The Museum of Photography has three storage areas and each of them has its specificity. Why three storage areas? The purpose is to provide optimum storage for the different phototypes that make up the collection. Each of the storage areas is air-conditioned and its temperature is monitored.

  • One is intended for archiving small and medium sizes of positive prints in a flat position. Its relative humidity is 45-50% and its temperature is 16-17°C.
  • One is for conserving large formats. The hanging system is a grid panel. Its relative humidity is 45-50% and its temperature is 16-17°C.
  • The last storage area is for conserving negatives. Its relative humidity is 35-40% and its temperature is 4-5°C.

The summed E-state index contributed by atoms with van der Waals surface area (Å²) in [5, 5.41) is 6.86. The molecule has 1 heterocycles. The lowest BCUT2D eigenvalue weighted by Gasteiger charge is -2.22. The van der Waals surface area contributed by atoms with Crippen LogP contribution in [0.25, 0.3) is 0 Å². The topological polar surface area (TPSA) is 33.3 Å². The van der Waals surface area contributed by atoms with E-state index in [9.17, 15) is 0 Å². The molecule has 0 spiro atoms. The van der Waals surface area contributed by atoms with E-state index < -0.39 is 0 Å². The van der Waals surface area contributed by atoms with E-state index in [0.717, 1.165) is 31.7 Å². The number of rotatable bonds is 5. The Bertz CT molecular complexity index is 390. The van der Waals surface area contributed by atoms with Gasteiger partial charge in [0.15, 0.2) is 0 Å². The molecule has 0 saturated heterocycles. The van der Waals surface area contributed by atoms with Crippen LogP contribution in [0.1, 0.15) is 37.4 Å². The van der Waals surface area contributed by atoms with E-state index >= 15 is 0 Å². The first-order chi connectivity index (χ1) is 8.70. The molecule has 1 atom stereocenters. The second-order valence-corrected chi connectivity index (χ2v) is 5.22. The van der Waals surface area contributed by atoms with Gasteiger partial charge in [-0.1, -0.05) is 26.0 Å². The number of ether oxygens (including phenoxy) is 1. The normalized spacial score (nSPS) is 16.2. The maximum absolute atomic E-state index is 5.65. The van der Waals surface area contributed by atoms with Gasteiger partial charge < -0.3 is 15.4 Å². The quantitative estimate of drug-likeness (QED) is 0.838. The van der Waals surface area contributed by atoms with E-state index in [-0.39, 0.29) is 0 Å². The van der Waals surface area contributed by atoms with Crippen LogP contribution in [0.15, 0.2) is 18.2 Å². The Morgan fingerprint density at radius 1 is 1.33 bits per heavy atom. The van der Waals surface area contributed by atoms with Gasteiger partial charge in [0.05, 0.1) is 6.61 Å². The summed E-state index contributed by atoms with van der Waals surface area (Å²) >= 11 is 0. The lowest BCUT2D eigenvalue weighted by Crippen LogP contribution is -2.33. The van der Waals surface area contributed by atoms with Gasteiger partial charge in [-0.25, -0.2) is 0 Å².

These standards, established by international museum institutions, are essential for the proper conservation of photographs. The fragile medium is particularly sensitive to outside agents such as light or hygrometry. Its manufacturing process, the elements composing it (metal, organic substance, paper, glue, etc.) and its various formats require handling with care and conserving it in appropriate areas meeting stable and controlled climatic standards.

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Loans and gifts